So, all I'm saying, I guess, is, yes, I think there is quite a lot of evidence for "survivial of consciusness", at least approaching the amount of evidence for actual unexplainable UFOs. Which is kind of a lengthy way to be saying that, but I hope that I didn't bore anyone to near death. Or something.
Not really. As mentioned before. The closer comparison to anything in ufology would be to alien abductions because those claims involve similar issues of consciousness and memory, whereas reports of alien craft have been of material objects in close enough proximity to the observer to be detected by normal fully conscious highly tuned senses ( e.g. those of military pilots ) and are sometimes corroborated by more than one witness and/or detection equipment. This is a far cry from what's going on in a dying brain, or someone in a trance or a partial trance-like state as is typically required for psychics and/or remote viewers.

Despite the reservations above, it's my opinion that the kinds of experiments, such as using visual targets in operating rooms to test NDEs, and highly controlled experiments to test claims of out of body capability should continue. I also personally believe that ethereal connections between minds takes place over distances and that we don't fully understand how that works. I state that belief knowing full well that it isn't scientifically proven. So now's your chance to pounce if you want to. My response would be that these connections are experienced by too many people on a daily basis to dismiss, specifically the kinds of connections I'm talking about are those that parents have with their children or other close family members and spouses. It's as if there is some common frequency we're able to pick up that relays information on an intuitive level.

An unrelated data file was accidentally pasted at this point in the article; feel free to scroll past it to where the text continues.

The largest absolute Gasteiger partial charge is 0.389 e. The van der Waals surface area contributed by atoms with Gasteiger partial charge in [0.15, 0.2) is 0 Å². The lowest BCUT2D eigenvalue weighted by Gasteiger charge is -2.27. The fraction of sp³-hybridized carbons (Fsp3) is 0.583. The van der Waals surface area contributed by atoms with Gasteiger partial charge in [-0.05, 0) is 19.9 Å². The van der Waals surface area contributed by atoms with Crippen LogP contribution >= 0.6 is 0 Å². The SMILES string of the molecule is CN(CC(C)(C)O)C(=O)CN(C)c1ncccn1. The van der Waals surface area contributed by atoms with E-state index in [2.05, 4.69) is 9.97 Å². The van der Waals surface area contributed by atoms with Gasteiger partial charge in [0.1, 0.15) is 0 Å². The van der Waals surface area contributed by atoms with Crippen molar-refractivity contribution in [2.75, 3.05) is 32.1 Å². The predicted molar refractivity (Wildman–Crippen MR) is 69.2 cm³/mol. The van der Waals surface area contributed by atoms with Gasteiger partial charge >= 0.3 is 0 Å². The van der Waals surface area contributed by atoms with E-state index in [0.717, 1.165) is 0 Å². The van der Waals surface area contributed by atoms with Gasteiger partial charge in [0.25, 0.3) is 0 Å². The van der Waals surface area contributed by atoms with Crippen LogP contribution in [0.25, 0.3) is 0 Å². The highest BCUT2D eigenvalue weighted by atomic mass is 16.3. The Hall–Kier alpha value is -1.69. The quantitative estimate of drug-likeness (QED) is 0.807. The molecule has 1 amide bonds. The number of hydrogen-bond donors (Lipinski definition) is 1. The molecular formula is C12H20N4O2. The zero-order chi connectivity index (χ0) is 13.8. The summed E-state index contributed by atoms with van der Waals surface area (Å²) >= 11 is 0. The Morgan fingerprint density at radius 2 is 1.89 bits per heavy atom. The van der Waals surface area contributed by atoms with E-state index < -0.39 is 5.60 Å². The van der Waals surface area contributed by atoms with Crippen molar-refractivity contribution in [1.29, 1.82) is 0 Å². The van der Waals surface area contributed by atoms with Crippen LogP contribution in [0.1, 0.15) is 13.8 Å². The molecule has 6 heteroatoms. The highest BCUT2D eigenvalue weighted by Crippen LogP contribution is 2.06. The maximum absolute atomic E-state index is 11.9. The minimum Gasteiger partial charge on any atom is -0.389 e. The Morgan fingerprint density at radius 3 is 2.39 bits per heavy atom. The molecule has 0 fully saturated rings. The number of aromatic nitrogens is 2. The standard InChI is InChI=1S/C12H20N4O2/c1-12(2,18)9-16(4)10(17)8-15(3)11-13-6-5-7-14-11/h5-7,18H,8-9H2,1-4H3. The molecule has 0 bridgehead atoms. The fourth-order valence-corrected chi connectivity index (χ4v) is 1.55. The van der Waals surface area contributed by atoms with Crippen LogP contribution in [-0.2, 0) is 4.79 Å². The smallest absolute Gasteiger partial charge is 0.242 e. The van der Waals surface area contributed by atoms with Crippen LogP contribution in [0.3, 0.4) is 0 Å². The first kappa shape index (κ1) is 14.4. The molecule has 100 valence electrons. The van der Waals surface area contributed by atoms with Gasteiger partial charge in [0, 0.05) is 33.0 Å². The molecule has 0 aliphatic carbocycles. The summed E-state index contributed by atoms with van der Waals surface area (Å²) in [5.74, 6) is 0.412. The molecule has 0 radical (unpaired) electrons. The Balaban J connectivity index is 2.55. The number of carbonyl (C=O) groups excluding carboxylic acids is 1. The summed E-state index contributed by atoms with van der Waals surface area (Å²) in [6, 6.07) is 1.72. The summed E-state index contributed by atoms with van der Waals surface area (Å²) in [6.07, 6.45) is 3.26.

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boomerang

Paranormal Adept
Truly? Didn't hear about that - could you elaborate a bit? Or is there a source that talks about this - video on YouTube perhaps?

Anyway, short answer: they messed up their astrology! :)

I think it's more obvious if one is old enough to have actually remembered the era of Apollo. Some appear to have had psychological problems. Recall that Neil Armstrong became somewhat of a recluse, and Aldrin admits to having suffered post Apollo depression. But (generally) these guys took on a more philosophical or even mystical bent. Edgar Mitchell is the most outspoken example.

The lasting feeling of "oneness" with the universe (long known to mystics as samhadhi) has been been termed The Overview Effect and has also been attributed to those who have spent time even in earth orbit. But it seems most pronounced in individuals who traveled to the moon and back.

Overview effect - Wikipedia, the free encyclopedia

 

Polterwurst

Paranormal Adept
I've seen no verifiable repeatable examples of these kinds of claims. They seem to be more in the realm of urban myth, not to mention that there is always the possibility that some research may have been done by the medium prior to the appointment. .

Unfortunately I don't have the time right now (or maybe luckily consdering it isn't the subject of this particular thread), but mediumship research is far from being an urban myth. Repeatability is always a problem, of course, with all experiments concerning the mind, because there are so many factors of mood, state of alertness, boredom, mental and bodily health etc., but that applies to experiments in the psychological field as well as to the psychic/parapsychologic.